Farm Ireland

Saturday 24 March 2018

'From May it will be work, work, work from 7am to 1am'

Nicholas Hughes, Moylough, Co Galway, dairy farmer and agri-contractor

Nicholas Hughes from Moylough, Co Galway.
Nicholas Hughes from Moylough, Co Galway.

Ken Whelan

Nicholas Hughes was on the broad of his back when we spoke last week: "It was a hard calving this evening and I was pulling the calf when I took a stumble and my back went out again," he explained with the weariness of a man who has a somewhat fraught relationship with his back.

He was pulling calf number 53 of 64 of the season when the stumble occurred and so it's painkillers and visits to the chiropractor over the next week or so.

It's a familiar experience for Nicholas: "I usually put the back out once a year but it is not always from something to do with the farm or the contracting business. Sometimes it just goes and I can't say why," he says.

Nicholas farms his 77 acre home farm at Moylough in Co Galway with his wife Catriona and rents out a further 150 to 200 acres depending on availability and farming requirements.

The couple have three children Gearoid (14), Mairead (11) and Sean (8).

Their Friesian herd supplies manufacturing milk to Arrabawn and the contracting enterprise -NCH Contracting - works with up to 50 farmers within a five-mile radius of the home farm.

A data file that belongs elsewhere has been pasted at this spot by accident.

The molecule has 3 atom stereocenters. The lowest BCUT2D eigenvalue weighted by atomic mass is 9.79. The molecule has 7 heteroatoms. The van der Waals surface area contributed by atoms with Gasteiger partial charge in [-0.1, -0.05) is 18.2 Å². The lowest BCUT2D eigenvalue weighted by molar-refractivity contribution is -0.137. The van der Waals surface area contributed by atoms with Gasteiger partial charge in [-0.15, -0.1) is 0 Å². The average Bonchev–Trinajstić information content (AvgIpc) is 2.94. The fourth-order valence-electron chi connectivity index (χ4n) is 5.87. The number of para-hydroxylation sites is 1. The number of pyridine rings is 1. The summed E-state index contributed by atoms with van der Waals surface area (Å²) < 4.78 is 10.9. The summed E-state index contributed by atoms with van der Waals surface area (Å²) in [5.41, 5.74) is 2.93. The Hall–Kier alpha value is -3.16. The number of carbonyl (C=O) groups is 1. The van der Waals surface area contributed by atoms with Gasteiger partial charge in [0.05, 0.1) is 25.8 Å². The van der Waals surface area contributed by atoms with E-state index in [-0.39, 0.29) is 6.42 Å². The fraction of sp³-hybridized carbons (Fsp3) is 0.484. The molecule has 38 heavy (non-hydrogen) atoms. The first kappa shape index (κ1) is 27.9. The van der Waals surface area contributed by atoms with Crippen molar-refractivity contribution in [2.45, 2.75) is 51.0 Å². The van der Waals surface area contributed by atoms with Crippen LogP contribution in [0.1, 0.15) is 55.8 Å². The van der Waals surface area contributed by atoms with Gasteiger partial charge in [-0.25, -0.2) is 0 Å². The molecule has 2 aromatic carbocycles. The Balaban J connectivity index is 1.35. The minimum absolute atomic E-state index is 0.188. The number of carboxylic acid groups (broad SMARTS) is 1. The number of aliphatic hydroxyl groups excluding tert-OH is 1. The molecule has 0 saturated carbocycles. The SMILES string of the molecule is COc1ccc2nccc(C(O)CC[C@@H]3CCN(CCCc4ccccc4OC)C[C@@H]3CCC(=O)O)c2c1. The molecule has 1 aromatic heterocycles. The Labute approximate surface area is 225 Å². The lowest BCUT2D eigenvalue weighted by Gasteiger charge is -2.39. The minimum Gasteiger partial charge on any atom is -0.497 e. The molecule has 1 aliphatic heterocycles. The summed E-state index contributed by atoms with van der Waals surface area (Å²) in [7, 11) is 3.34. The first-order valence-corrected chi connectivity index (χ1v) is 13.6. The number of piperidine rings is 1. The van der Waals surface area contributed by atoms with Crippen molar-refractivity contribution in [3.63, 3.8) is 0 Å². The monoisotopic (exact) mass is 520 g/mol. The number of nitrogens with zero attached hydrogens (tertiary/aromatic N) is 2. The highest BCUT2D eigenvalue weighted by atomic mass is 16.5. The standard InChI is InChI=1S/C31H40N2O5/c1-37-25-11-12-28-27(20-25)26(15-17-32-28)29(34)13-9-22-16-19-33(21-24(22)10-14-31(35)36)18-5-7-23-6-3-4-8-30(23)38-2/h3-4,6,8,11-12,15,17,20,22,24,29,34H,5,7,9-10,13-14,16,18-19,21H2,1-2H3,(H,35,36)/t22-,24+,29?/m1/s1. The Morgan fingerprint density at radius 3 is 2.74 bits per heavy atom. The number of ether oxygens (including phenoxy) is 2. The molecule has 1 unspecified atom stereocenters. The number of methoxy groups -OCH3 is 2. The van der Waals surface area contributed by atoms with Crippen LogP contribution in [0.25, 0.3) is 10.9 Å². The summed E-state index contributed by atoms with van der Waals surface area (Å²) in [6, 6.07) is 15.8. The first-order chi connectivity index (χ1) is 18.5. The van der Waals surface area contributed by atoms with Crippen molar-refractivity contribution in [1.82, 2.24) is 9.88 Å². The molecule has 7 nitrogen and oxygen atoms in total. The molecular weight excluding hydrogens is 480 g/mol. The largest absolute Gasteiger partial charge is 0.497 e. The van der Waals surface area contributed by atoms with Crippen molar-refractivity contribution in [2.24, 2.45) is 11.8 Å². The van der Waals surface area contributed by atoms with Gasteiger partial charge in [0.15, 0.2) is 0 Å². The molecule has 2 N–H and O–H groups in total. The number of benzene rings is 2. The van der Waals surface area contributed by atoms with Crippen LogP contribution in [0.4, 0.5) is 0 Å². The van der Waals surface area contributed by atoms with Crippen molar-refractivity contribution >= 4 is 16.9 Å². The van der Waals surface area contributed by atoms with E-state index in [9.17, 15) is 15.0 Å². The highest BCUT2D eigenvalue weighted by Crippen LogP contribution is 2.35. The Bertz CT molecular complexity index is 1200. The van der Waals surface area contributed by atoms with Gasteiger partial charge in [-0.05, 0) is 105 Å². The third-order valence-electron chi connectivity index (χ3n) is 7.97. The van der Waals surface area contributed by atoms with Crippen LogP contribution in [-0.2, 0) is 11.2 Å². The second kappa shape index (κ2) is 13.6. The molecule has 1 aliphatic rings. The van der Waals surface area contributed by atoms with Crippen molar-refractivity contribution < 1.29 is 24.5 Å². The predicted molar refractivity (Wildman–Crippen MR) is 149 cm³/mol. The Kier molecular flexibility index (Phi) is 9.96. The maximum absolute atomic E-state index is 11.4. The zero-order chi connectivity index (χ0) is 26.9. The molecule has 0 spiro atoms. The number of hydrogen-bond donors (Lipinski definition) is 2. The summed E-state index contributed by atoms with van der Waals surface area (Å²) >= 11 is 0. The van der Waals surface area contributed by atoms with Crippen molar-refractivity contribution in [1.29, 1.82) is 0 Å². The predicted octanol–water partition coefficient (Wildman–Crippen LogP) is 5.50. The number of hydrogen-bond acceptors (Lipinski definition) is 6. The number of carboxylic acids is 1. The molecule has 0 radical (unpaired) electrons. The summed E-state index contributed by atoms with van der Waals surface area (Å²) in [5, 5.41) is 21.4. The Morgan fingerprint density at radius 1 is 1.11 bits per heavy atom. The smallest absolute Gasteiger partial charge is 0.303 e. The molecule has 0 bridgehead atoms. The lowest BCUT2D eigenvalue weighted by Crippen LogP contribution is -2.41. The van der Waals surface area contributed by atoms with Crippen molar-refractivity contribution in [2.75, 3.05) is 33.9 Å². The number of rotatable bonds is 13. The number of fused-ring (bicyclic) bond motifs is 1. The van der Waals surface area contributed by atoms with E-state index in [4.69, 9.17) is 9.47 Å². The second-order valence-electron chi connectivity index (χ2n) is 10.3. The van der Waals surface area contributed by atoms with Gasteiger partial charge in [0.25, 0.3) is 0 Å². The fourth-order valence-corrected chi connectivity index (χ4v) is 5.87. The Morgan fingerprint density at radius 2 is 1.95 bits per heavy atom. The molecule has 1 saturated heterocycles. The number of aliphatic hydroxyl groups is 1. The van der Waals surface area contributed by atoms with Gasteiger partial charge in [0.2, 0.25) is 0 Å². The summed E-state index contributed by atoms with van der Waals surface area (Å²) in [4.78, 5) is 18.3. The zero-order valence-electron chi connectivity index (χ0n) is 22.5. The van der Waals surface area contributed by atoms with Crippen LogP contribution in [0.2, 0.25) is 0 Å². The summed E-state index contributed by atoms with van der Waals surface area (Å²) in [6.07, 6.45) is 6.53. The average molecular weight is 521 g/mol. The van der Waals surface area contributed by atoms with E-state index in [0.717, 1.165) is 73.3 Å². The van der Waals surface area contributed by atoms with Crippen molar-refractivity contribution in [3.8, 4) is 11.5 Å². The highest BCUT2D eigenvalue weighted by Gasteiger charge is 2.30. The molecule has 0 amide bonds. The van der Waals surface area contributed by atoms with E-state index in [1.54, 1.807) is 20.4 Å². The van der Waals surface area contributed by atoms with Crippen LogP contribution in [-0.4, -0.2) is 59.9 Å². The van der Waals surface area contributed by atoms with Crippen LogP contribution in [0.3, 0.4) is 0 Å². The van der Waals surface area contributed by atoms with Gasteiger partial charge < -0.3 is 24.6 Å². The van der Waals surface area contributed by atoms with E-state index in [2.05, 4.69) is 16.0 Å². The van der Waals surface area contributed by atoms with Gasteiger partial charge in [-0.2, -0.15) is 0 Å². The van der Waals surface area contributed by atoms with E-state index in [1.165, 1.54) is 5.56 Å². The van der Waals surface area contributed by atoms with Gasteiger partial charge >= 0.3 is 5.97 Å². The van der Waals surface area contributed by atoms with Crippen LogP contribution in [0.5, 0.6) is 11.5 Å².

Everything is covered contracting-wise from baling to slurry spreading and from ploughing to reseeding. Everything that is except pit silage.

"I gave that up in the early 90s. There was no money in it back then and from what I hear there is no money in it now. I was probably getting more for pit silage when I quit than the lads get today.

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"I was on 40 old pounds an acre back then and I hear it is between €50 and €60 an acre now," says Nicholas.

The contracting business employs one man on a permanent basis while all the office work is done by Catriona and here things will start getting very busy in the next six weeks.

"From May it will be work, work, work from 7 am and that will go from 7am to 1am at the height of the summer.

"And the work still has to be done on the home farm," says Nicholas.

The contracting business is investment intensive what with the upkeep and modernisation of his machinery fleet which ranges from a New Holland combine to Valtra tractors, Fusion balers and all the ancillary equipment required for the enterprise.

But contracting is in his blood.

His late father Sean started in the business during the 1970s and Nicholas followed him after doing his Green Cert with Teagasc when he left school in Tuam.

He reckons the business now breaks even most years.

On the farm side Nicholas says he bought into the post quota dream and increased his herd of Friesians, covered by Hereford bulls, to participate in the "great white gold boom."

He increased his herd by 20 head to 77 cows but things haven't become 'boomier' since the lifting of the EU milk quotas.

In fact he was promptly landed with a quota fine last year which he is paying off in monthly instalments.

He just sighs when he thinks of the predictions made before the lifting of milk quotas and the realities of the new open ended milk market.

So what's the story with free time and holidays for the Hughes family?

"Well we try to take a week off for holidays every year. Usually in Ireland and usually within a day's journey from the farm just in case we get a call that something is wrong in Moylough," he explains.

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